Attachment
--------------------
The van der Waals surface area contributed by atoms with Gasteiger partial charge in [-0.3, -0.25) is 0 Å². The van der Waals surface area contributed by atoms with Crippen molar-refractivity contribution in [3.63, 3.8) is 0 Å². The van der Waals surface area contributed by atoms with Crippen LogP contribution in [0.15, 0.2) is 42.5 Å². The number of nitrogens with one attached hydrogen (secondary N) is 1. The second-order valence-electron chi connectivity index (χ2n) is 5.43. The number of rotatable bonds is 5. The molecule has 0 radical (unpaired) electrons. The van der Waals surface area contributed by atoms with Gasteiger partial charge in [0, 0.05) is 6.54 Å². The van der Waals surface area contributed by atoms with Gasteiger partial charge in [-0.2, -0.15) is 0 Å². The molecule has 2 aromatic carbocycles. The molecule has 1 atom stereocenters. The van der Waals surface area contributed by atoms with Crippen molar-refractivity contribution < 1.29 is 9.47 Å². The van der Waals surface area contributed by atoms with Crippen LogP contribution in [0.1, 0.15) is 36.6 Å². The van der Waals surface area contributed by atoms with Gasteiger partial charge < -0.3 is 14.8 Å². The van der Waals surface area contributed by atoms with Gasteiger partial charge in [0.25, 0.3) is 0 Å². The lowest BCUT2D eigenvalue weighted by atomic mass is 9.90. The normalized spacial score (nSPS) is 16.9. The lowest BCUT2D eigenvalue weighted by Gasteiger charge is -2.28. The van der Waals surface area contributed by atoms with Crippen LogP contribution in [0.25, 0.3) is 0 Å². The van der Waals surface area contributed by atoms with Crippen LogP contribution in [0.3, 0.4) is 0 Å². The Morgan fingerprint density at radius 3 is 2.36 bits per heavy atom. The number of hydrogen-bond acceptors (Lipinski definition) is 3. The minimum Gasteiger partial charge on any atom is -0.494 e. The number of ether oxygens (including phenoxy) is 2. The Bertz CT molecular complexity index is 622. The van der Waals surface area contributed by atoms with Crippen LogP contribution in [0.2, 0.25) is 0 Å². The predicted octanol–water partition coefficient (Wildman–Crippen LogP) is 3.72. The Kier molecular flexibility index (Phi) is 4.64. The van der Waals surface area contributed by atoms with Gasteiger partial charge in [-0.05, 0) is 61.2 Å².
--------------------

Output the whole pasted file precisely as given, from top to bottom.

The van der Waals surface area contributed by atoms with Gasteiger partial charge in [-0.3, -0.25) is 0 Å². The van der Waals surface area contributed by atoms with Crippen molar-refractivity contribution in [3.63, 3.8) is 0 Å². The van der Waals surface area contributed by atoms with Crippen LogP contribution in [0.15, 0.2) is 42.5 Å². The number of nitrogens with one attached hydrogen (secondary N) is 1. The second-order valence-electron chi connectivity index (χ2n) is 5.43. The number of rotatable bonds is 5. The molecule has 0 radical (unpaired) electrons. The van der Waals surface area contributed by atoms with Gasteiger partial charge in [0, 0.05) is 6.54 Å². The van der Waals surface area contributed by atoms with Gasteiger partial charge in [-0.2, -0.15) is 0 Å². The molecule has 2 aromatic carbocycles. The molecule has 1 atom stereocenters. The van der Waals surface area contributed by atoms with Crippen molar-refractivity contribution < 1.29 is 9.47 Å². The van der Waals surface area contributed by atoms with Crippen LogP contribution in [0.1, 0.15) is 36.6 Å². The van der Waals surface area contributed by atoms with Gasteiger partial charge < -0.3 is 14.8 Å². The van der Waals surface area contributed by atoms with Gasteiger partial charge in [0.25, 0.3) is 0 Å². The lowest BCUT2D eigenvalue weighted by atomic mass is 9.90. The normalized spacial score (nSPS) is 16.9. The lowest BCUT2D eigenvalue weighted by Gasteiger charge is -2.28. The van der Waals surface area contributed by atoms with Crippen LogP contribution in [0.25, 0.3) is 0 Å². The van der Waals surface area contributed by atoms with Crippen LogP contribution in [0.3, 0.4) is 0 Å². The Morgan fingerprint density at radius 3 is 2.36 bits per heavy atom. The number of hydrogen-bond acceptors (Lipinski definition) is 3. The minimum Gasteiger partial charge on any atom is -0.494 e. The number of ether oxygens (including phenoxy) is 2. The Bertz CT molecular complexity index is 622. The van der Waals surface area contributed by atoms with Crippen LogP contribution in [0.2, 0.25) is 0 Å². The predicted octanol–water partition coefficient (Wildman–Crippen LogP) is 3.72. The Kier molecular flexibility index (Phi) is 4.64. The van der Waals surface area contributed by atoms with Gasteiger partial charge in [-0.05, 0) is 61.2 Å².